Owner Razes Chicago Avenue Building, Leaving Vacant Lot For Now

Crews demolished a one-story brick office building at 1515 Chicago Ave. this week. A spokesperson for the owners said they would like to build an extended stay hotel, but the city prefers office space.

After crews demolished an office building at 1515 Chicago Ave. this week, the site could become a vacant lot if the owners can’t find a new development that meets city approval.

Robert Barr, CEO of the real estate firm that manages the property, said that his company razed the building because it didn’t make sense to renovate, and because property taxes are less expensive on a vacant lot. He also said that a developer is interested in constructing an extended stay hotel on the site—but city officials have said they’d prefer to see commercial office space. 

“We have a ready, willing and able tenant,” he said. “If we can’t get the extended stay contract done on the site, we’re just going to let it sit vacant.” 

The property at 1515 Chicago Ave. is located in the city’s “downtown transition” zoning district, according to Steve Griffin, director of community and economic development for the city. Permitted uses include both hotels and office space as well as residences, financial institutions and certain types of restaurants, according to city code. However, any development greater than 30,000 square feet in size would require city council approval, Griffin said. 

Barr said that his firm had met several times with city officials and Ald. Judy Fiske, who oversees the first ward where the property is located. At first, city staff said they might consider an extended stay concept, and he went back to work on that plan, according to Barr. 

“Then all of a sudden, their direction changed and they said, ‘No we want office,’ and that includes Alderman Fiske,” Barr said. 

Fiske did not return a call for comment on Tuesday. Griffin confirmed that the city preferred an office project, but said that he had told Barr that economic development staff would also consider an application for an extended stay hotel.

“That’s our second choice,” Griffin said. “It’s revenue-producing, it involves some jobs.

He said that the city’s No. 1 choice for the site was office space, because it would preserve a balanced mix of uses downtown and create jobs, a high priority for the economic development office. 

“It’s not just about this site, it’s about the whole downtown,” he said. 

But Barr said that his firm did not believe it could find a tenant willing to pay the kind of rents needed to make office space financially viable, given the city’s property taxes. He noted that the building’s most recent tenant, the property management firm Heil & Heil, had moved to Skokie to save money.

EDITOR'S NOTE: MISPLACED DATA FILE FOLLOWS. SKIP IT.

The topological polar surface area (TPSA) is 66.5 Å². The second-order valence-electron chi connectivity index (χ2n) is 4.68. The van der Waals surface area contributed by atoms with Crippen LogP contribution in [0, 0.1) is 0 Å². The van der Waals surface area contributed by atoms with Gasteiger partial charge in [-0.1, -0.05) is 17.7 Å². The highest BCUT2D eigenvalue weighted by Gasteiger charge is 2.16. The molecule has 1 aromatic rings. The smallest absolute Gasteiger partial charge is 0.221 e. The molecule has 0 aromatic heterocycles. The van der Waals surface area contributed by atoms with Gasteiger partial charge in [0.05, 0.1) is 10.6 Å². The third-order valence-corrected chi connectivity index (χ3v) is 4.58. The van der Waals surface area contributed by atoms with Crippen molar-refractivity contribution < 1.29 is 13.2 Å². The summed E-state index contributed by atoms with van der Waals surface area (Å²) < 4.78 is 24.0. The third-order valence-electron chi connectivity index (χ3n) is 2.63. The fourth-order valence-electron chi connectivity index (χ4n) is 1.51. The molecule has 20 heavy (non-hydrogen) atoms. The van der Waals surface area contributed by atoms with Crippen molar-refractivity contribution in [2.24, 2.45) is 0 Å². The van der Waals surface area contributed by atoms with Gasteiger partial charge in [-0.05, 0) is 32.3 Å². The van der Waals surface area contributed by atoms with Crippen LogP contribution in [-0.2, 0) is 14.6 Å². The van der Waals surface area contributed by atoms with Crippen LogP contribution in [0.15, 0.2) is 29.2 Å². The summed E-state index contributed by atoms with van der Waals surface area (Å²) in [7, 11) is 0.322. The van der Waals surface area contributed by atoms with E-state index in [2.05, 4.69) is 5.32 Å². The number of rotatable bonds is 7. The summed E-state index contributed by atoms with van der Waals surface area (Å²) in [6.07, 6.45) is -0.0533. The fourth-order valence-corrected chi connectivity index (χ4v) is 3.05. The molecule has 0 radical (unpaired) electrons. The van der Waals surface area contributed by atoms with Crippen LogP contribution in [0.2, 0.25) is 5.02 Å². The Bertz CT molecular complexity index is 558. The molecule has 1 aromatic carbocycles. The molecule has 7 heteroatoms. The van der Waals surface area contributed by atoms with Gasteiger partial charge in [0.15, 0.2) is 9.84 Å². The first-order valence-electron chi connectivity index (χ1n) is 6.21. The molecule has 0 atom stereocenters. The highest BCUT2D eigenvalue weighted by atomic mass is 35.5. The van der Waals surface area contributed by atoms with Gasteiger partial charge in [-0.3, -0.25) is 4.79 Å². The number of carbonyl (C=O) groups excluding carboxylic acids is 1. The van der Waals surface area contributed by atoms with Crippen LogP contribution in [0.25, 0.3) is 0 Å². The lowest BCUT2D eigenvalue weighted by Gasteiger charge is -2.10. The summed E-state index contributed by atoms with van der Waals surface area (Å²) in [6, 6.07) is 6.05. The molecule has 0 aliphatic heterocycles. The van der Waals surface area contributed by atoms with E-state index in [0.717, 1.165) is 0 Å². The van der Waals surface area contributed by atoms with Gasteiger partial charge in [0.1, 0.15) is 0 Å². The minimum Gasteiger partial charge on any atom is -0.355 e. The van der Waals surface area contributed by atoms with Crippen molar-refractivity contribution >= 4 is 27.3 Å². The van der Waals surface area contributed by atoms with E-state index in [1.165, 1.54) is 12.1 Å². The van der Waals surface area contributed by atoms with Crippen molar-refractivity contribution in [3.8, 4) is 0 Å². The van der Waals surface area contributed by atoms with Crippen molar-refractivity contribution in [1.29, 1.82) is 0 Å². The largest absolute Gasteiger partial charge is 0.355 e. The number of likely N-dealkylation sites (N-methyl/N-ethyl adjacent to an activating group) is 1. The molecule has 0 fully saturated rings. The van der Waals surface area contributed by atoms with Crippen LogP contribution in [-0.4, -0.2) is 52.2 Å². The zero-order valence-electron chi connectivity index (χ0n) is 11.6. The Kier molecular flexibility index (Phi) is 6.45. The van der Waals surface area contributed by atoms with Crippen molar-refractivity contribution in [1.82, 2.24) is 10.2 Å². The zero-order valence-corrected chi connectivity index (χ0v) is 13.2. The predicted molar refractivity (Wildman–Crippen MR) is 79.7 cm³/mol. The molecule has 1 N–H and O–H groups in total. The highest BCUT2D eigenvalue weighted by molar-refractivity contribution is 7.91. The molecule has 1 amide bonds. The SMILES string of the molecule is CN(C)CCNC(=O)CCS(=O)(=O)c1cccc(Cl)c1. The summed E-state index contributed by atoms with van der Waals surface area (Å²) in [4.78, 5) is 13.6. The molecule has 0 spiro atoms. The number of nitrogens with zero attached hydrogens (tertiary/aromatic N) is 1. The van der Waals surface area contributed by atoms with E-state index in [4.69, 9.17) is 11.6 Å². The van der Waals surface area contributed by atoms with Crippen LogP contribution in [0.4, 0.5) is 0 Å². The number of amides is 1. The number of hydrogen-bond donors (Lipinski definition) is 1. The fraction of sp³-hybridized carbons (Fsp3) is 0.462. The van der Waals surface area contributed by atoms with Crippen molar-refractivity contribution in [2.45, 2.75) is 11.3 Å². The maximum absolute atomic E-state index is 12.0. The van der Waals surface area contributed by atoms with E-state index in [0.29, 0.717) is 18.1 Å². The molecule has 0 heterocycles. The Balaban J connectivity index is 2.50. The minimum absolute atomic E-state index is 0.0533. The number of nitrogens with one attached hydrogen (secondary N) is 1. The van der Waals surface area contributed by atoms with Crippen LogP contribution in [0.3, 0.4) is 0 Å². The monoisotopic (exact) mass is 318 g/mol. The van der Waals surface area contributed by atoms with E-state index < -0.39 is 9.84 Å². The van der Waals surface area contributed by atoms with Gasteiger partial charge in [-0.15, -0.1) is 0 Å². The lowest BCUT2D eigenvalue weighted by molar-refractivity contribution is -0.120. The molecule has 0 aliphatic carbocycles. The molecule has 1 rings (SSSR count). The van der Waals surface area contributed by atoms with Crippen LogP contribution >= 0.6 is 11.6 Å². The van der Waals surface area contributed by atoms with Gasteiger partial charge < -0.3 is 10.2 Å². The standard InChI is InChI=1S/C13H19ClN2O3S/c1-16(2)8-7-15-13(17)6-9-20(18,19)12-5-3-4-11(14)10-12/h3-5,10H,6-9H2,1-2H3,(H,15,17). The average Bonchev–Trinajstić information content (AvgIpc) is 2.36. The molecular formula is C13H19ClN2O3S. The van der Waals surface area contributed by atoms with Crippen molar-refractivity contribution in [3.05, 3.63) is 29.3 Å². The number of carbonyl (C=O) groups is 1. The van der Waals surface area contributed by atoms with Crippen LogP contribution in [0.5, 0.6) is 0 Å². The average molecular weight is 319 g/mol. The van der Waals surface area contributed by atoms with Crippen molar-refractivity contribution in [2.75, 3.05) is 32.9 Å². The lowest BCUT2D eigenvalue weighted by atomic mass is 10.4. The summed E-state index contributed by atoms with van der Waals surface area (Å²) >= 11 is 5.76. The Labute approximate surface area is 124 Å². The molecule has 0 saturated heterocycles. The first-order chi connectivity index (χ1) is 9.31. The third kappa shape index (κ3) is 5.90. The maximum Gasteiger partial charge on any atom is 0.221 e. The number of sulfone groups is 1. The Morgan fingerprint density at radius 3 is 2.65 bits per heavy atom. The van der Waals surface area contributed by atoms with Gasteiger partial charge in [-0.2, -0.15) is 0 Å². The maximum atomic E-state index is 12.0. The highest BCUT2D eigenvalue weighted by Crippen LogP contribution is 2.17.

“They relocated from Evanston because they could get a cheaper, more attractive, less expensive rate,” Barr said. 

In March 2011, students from Northwestern University’s Kellogg School of Management studied several vacant lots and “underdeveloped” properties downtown and their potential for office space. They concluded that the city had trouble attracting large anchor tenants for office space, in part due to high rents that rivaled those in Chicago’s West Loop. 

“Prospective companies that are considering relocating to either of these areas would clearly be targeting an urban location, and Evanston and its various market drivers and amenities will come into direct competition with what Chicago can offer,” the students wrote. For some potential tenants, that would put Evanston at a competitive disadvantage.   

Looking specifically at 1515 Chicago Ave., the students concluded that the property had “strong redevelopment potential,” and was big enough to support a large-scale office building. However, they also said the property would face “the same anchor tenant hurdle that has proven highly difficult to overcome in Evanston.” 

Meanwhile, Barr said that the developer of the extended-stay hotel did not want to go forward with the time and expense of preparing an application without clear approval from the city and city council.

“A developer is not going to advance a plan if there’s a low probability of success,” Barr said. “If there’s a majority of people who feel that’s not what they want, then why waste your time and money to do it.” 

Barr said he planned to lease parking for local retail establishments on the site if the extended stay hotel deal did not go through. According to Griffin, constructing a parking lot is not one of the permitted uses, and would require the zoning board of appeals and city council to approve a text amendment.

lucas January 09, 2013 at 06:30 PM
Thanks Jennifer Why they issue that. If no plans to replace building
Lyn Warner January 09, 2013 at 06:57 PM
Office Space?! I don't think the City of Evanston is paying attention to what is happening here. People/companies are fleeing Evanston as soon as they can to get away from all the taxes and government nonsense that is here. We don't need more condos, restaurants or office space...we need real, interesting places. An extended stay hotel sounds interesting....office space does not.
Jennifer Fisher January 09, 2013 at 07:38 PM
@Lucas, as I understand, the property owners have a right to demolish the building, even if they don't have a plan for something new.
Larry January 10, 2013 at 03:18 PM
I had the same thought as Jim above when I saw this. AS far as I know, the owners of property in a free country with private property rights can decide on what to build and what kind of business makes sense. The City of Evanston has no right to do this. If the regulators want an office, they shouldraise their own money in the private marketr, buy the lot and build an office building. meantime, as Lyn notes, lower taxes and less government nonsense might help.
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